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Mahler – The Complete Symphonies (12 CD box set, FLAC)

Mahler - The Complete Symphonies (12 CD box set, FLAC)
Mahler - The Complete Symphonies (12 CD box set, FLAC)

Performer: Vladimir Ruzdjak, Donald McIntyre, Raymond Sabinsky, Anna Reynolds, Christa Ludwig
Orchestra: Israel Philharmonic Orchestra, London Symphony Orchestra
Conductor: Leonard Bernstein
Composer: Gustav Mahler
Audio CD
Number of Discs: 12 CD box set
Format: FLAC (image+cue)
Label: Sony Classics
Size: 3.79 GB
Recovery: +3%
Scan: yes

Disc: 1
01. I. Langsam. Schleppend
02. II. Kräftig bewegt, doch nicht zu schnell
03. III. Feierlich und gemessen, ohne zu schleppen
04. IV. Stürmisch bewegt – Energisch
05. Symphony No. 10 in F-Sharp Minor: I. Adagio

Disc: 2
01. Part I: Reminiscences by Mahler’s Associates and by Musicians Who Played Under His Baton – William Malloch
02. Part II: Reminiscences by Mahler’s Associates and by Musicians Who Played Under His Baton, Plus Personal Recollections of Anna Mahler – William Malloch
03. Symphony No. 2 in C Minor “Resurrection”: I. Allegro maestoso

Disc: 3
01. II. Andante moderato
02. III. In ruhig fließender Bewegung
03. IV. Urlicht. Sehr feierlich, aber schlicht
04. V. Finale. Im Tempo des Scherzos

Disc: 4
01. Symphony No. 3 in D Minor: I. Kräftig, Entschieden

Disc: 5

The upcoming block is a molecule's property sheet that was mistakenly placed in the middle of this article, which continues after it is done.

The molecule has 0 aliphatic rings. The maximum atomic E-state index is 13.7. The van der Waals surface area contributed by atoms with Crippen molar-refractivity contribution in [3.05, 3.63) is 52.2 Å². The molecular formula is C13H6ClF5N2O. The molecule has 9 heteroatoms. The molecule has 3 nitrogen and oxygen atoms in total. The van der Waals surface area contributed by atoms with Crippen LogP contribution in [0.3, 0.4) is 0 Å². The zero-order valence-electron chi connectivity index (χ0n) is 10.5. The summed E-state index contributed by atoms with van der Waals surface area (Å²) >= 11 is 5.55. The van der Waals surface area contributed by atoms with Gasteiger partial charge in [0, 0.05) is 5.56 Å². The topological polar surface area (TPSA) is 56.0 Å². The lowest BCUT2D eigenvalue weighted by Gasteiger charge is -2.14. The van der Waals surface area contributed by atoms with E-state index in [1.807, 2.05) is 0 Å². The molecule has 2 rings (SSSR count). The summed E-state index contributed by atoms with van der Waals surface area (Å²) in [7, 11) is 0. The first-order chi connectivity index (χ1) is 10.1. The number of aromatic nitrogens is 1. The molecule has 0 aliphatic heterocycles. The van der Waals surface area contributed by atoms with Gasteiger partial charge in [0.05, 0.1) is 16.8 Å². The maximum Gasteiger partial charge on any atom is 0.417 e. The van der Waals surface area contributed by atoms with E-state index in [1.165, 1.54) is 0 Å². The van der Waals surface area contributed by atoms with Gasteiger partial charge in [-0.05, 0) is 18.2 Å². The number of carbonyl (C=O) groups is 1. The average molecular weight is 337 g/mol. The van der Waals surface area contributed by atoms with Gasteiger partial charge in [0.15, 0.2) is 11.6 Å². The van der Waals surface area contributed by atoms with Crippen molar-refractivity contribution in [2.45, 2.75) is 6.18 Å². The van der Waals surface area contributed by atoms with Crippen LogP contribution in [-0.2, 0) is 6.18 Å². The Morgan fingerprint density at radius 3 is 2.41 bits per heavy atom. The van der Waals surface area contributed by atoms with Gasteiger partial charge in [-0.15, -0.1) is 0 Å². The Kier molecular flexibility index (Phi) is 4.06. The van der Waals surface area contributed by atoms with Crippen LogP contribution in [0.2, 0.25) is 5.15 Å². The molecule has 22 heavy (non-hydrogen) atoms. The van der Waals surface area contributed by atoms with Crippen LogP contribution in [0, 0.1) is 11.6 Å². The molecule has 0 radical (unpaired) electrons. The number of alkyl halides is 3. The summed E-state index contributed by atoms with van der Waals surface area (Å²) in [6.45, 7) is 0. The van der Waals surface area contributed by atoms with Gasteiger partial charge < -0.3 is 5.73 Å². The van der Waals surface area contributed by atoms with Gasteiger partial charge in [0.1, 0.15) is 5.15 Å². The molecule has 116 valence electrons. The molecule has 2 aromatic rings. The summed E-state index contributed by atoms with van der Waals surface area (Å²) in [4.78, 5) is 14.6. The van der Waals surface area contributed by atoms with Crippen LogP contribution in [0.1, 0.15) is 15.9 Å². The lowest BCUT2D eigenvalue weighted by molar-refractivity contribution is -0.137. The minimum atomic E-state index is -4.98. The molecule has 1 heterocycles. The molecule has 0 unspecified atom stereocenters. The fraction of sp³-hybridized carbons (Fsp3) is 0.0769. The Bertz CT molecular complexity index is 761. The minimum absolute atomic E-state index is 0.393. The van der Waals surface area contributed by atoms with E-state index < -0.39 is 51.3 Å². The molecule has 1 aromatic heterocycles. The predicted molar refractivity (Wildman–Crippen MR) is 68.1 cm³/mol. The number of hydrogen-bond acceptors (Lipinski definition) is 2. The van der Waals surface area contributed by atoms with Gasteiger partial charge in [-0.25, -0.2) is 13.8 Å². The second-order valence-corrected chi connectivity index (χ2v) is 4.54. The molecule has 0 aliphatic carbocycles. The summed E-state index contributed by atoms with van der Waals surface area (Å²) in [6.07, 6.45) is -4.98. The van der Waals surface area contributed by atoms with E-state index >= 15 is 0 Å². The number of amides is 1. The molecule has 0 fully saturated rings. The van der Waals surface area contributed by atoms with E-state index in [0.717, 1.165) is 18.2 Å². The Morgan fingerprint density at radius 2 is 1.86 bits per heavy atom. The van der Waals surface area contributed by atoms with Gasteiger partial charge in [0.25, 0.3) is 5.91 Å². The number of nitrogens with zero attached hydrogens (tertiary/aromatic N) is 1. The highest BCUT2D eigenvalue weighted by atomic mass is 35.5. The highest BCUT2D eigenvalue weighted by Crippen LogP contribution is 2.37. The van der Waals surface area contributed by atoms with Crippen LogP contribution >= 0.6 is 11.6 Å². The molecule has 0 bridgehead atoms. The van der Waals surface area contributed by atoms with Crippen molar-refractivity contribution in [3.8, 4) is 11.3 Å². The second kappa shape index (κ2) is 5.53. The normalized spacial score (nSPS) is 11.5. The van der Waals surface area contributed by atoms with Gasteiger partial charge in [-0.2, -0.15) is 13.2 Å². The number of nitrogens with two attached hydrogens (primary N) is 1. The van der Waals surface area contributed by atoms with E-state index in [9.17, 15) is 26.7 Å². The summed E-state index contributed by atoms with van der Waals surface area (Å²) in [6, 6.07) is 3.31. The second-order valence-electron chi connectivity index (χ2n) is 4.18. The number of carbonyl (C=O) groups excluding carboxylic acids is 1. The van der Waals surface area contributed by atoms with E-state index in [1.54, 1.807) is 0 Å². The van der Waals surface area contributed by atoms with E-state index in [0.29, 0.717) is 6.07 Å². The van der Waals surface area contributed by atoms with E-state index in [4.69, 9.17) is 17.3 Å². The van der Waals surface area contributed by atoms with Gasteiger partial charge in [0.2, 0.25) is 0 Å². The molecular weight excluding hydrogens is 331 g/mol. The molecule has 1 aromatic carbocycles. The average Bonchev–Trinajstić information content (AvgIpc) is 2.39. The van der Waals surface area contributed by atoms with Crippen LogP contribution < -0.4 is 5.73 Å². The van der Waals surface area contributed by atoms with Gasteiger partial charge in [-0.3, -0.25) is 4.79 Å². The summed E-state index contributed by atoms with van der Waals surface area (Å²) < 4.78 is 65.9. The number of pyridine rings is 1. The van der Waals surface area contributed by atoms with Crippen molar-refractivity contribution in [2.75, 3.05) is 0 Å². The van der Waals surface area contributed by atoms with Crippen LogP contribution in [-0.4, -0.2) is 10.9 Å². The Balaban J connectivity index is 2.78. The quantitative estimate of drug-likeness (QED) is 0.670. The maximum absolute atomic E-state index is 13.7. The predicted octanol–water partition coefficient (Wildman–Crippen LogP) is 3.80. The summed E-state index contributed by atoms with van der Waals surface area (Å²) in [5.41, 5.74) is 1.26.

01. II. Tempo di menuetto
02. III. Comodo – Scherzando. Ohne Hast
03. IV. Sehr langsam – Misterioso
04. V. Lustig im Tempo und keck im Ausdruck
05. VI. Langsam, Ruhevoll. Empfunden

Disc: 6
01. I. Bedächtig, nicht eilen – Reri Grist
02. II. In gemächlicher Bewegung, ohne Hast – Reri Grist
03. III. Ruhevoll – Reri Grist
04. IV. Sehr behaglich – Reri Grist

Disc: 7
01. I. Trauermarsch
02. II. Stürmisch bewegt, mit größter Vehemenz – New York Philharmonic Orchestra
03. III. Scherzo. Kräftig, nicht zu schnell – New York Philharmonic Orchestra
04. IV. Adagietto. Sehr langsam
05. V. Rondo-Finale. Allegro – New York Philharmonic Orchestra

Disc: 8
01. I. Allegro energico, ma non troppo. Heftig, aber markig
02. II. Scherzo. Wuchtig
03. III. Andante moderato
04. IV. Finale. Allegro moderato – Allegro energico

Disc: 9
01. I. Langsam – New York Philharmonic Orchestra
02. II. Nachtmusik. Allegro moderato – New York Philharmonic Orchestra
03. III. Scherzo. Schattenhaft – New York Philharmonic Orchestra
04. IV. Nachtmusik. Andante amoroso – New York Philharmonic Orchestra
05. V. Rondo-Finale – New York Philharmonic Orchestra

Disc: 10
01. I. Veni, creator spiritus
02. II. Final Scene from Faust – London Symphony Orchestra & Chorus

Disc: 11
01. I. Andante comodo
02. II. Im Tempo eines gemächlichen Ländlers
03. III. Rondo-Burleske. Allegro assai
04. IV. Adagio. Sehr langsam und noch zurückhaltend

Disc: 12
01. I. Das Trinklied vom Jammer der Erde – René Kollo
02. II. Der Einsame im Herbst – René Kollo
03. III. Von der Jugend – René Kollo
04. IV. Von der Schönheit – René Kollo
05. V. Der Trunkene im Frühling – René Kollo
06. VI. Der Abschied – René Kollo

Everything that you’ve read is true!

Look at this – after nearly half a century, Leonard Bernstein Mahler cycle continues to generate the same degree of passion that it did after the individual performances were released. My initiation to Mahler’s sound world was through Bruno Walter’s performance of Mahler 1, on the 1970s Columbia Odyssey budget reissue picturing a marble Prometheus (Titan? Get it?) From the opening notes, I was transfixed – as I travelled thorugh a soundscape that sounded at once different, yet oddly familiar, to classical/romantic works I had heard up till that point.